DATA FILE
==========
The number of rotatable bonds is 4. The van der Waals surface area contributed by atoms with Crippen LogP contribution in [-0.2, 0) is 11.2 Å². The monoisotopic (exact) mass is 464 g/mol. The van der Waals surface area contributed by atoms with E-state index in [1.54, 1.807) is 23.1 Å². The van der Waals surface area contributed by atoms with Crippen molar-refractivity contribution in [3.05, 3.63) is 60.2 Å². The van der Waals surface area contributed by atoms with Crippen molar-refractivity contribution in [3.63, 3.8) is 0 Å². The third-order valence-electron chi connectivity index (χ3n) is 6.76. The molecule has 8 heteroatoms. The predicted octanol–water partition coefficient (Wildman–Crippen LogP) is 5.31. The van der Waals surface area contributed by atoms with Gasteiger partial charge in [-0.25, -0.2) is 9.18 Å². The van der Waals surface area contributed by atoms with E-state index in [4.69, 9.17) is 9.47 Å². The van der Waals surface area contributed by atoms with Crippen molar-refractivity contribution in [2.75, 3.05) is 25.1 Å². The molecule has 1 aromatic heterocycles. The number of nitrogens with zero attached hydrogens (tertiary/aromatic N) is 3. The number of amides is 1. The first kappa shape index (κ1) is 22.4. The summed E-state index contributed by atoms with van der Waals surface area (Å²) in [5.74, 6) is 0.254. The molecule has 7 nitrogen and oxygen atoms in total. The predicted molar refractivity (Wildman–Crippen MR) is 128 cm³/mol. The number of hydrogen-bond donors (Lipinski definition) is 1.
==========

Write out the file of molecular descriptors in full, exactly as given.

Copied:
The number of rotatable bonds is 4. The van der Waals surface area contributed by atoms with Crippen LogP contribution in [-0.2, 0) is 11.2 Å². The monoisotopic (exact) mass is 464 g/mol. The van der Waals surface area contributed by atoms with E-state index in [1.54, 1.807) is 23.1 Å². The van der Waals surface area contributed by atoms with Crippen molar-refractivity contribution in [3.05, 3.63) is 60.2 Å². The van der Waals surface area contributed by atoms with Crippen molar-refractivity contribution in [3.63, 3.8) is 0 Å². The third-order valence-electron chi connectivity index (χ3n) is 6.76. The molecule has 8 heteroatoms. The predicted octanol–water partition coefficient (Wildman–Crippen LogP) is 5.31. The van der Waals surface area contributed by atoms with Gasteiger partial charge in [-0.25, -0.2) is 9.18 Å². The van der Waals surface area contributed by atoms with E-state index in [4.69, 9.17) is 9.47 Å². The van der Waals surface area contributed by atoms with Crippen molar-refractivity contribution in [2.75, 3.05) is 25.1 Å². The molecule has 1 aromatic heterocycles. The number of nitrogens with zero attached hydrogens (tertiary/aromatic N) is 3. The number of amides is 1. The first kappa shape index (κ1) is 22.4. The summed E-state index contributed by atoms with van der Waals surface area (Å²) in [5.74, 6) is 0.254. The molecule has 7 nitrogen and oxygen atoms in total. The predicted molar refractivity (Wildman–Crippen MR) is 128 cm³/mol. The number of hydrogen-bond donors (Lipinski definition) is 1.